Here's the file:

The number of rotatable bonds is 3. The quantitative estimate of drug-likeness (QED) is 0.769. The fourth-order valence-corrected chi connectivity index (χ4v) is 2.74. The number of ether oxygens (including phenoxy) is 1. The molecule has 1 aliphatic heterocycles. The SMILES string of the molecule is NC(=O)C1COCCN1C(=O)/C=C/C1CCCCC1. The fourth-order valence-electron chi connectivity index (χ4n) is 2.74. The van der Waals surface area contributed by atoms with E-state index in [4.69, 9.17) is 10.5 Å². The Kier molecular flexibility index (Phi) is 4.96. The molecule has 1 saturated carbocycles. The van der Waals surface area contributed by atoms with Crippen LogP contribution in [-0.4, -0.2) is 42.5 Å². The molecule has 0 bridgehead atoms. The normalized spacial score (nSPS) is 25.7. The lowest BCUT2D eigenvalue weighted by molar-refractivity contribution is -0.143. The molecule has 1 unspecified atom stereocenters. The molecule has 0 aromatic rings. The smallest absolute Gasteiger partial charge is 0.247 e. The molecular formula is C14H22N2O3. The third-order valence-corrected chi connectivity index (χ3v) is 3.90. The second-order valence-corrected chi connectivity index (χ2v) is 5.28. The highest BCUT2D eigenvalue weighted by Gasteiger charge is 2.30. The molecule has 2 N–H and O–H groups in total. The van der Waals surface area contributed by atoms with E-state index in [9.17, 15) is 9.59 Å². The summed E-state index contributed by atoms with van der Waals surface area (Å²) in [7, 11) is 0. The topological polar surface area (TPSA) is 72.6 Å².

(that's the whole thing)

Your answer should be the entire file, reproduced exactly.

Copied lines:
The number of rotatable bonds is 3. The quantitative estimate of drug-likeness (QED) is 0.769. The fourth-order valence-corrected chi connectivity index (χ4v) is 2.74. The number of ether oxygens (including phenoxy) is 1. The molecule has 1 aliphatic heterocycles. The SMILES string of the molecule is NC(=O)C1COCCN1C(=O)/C=C/C1CCCCC1. The fourth-order valence-electron chi connectivity index (χ4n) is 2.74. The van der Waals surface area contributed by atoms with E-state index in [4.69, 9.17) is 10.5 Å². The Kier molecular flexibility index (Phi) is 4.96. The molecule has 1 saturated carbocycles. The van der Waals surface area contributed by atoms with Crippen LogP contribution in [-0.4, -0.2) is 42.5 Å². The molecule has 0 bridgehead atoms. The normalized spacial score (nSPS) is 25.7. The lowest BCUT2D eigenvalue weighted by molar-refractivity contribution is -0.143. The molecule has 1 unspecified atom stereocenters. The molecule has 0 aromatic rings. The smallest absolute Gasteiger partial charge is 0.247 e. The molecular formula is C14H22N2O3. The third-order valence-corrected chi connectivity index (χ3v) is 3.90. The second-order valence-corrected chi connectivity index (χ2v) is 5.28. The highest BCUT2D eigenvalue weighted by Gasteiger charge is 2.30. The molecule has 2 N–H and O–H groups in total. The van der Waals surface area contributed by atoms with E-state index in [9.17, 15) is 9.59 Å². The summed E-state index contributed by atoms with van der Waals surface area (Å²) in [7, 11) is 0. The topological polar surface area (TPSA) is 72.6 Å².